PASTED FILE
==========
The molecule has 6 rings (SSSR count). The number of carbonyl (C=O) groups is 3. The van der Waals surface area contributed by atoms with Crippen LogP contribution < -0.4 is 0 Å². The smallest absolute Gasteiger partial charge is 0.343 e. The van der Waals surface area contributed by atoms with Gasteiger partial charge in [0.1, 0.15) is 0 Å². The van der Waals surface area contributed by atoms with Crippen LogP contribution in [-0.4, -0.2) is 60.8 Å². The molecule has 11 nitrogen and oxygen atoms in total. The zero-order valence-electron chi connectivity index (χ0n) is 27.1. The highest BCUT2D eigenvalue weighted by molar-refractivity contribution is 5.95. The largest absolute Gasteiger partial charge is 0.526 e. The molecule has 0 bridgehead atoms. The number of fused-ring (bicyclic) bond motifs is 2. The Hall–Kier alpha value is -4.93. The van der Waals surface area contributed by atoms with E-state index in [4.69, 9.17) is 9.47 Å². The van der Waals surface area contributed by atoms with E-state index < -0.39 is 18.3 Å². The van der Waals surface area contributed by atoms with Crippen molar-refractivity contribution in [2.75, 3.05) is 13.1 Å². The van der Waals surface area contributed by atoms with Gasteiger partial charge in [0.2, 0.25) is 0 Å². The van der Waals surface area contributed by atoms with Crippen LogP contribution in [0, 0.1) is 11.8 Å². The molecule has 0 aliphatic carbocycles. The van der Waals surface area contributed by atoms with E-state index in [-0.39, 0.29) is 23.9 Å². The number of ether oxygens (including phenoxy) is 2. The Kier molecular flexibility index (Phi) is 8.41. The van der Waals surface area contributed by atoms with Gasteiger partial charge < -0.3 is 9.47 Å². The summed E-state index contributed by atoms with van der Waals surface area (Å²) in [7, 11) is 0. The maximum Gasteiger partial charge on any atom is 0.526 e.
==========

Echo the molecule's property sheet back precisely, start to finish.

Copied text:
The molecule has 6 rings (SSSR count). The number of carbonyl (C=O) groups is 3. The van der Waals surface area contributed by atoms with Crippen LogP contribution < -0.4 is 0 Å². The smallest absolute Gasteiger partial charge is 0.343 e. The van der Waals surface area contributed by atoms with Gasteiger partial charge in [0.1, 0.15) is 0 Å². The van der Waals surface area contributed by atoms with Crippen LogP contribution in [-0.4, -0.2) is 60.8 Å². The molecule has 11 nitrogen and oxygen atoms in total. The zero-order valence-electron chi connectivity index (χ0n) is 27.1. The highest BCUT2D eigenvalue weighted by molar-refractivity contribution is 5.95. The largest absolute Gasteiger partial charge is 0.526 e. The molecule has 0 bridgehead atoms. The number of fused-ring (bicyclic) bond motifs is 2. The Hall–Kier alpha value is -4.93. The van der Waals surface area contributed by atoms with E-state index in [4.69, 9.17) is 9.47 Å². The van der Waals surface area contributed by atoms with E-state index < -0.39 is 18.3 Å². The van der Waals surface area contributed by atoms with Crippen molar-refractivity contribution in [2.75, 3.05) is 13.1 Å². The van der Waals surface area contributed by atoms with Gasteiger partial charge in [0.2, 0.25) is 0 Å². The van der Waals surface area contributed by atoms with Crippen LogP contribution in [0, 0.1) is 11.8 Å². The molecule has 0 aliphatic carbocycles. The van der Waals surface area contributed by atoms with E-state index in [-0.39, 0.29) is 23.9 Å². The number of ether oxygens (including phenoxy) is 2. The Kier molecular flexibility index (Phi) is 8.41. The van der Waals surface area contributed by atoms with Gasteiger partial charge < -0.3 is 9.47 Å². The summed E-state index contributed by atoms with van der Waals surface area (Å²) in [7, 11) is 0. The maximum Gasteiger partial charge on any atom is 0.526 e.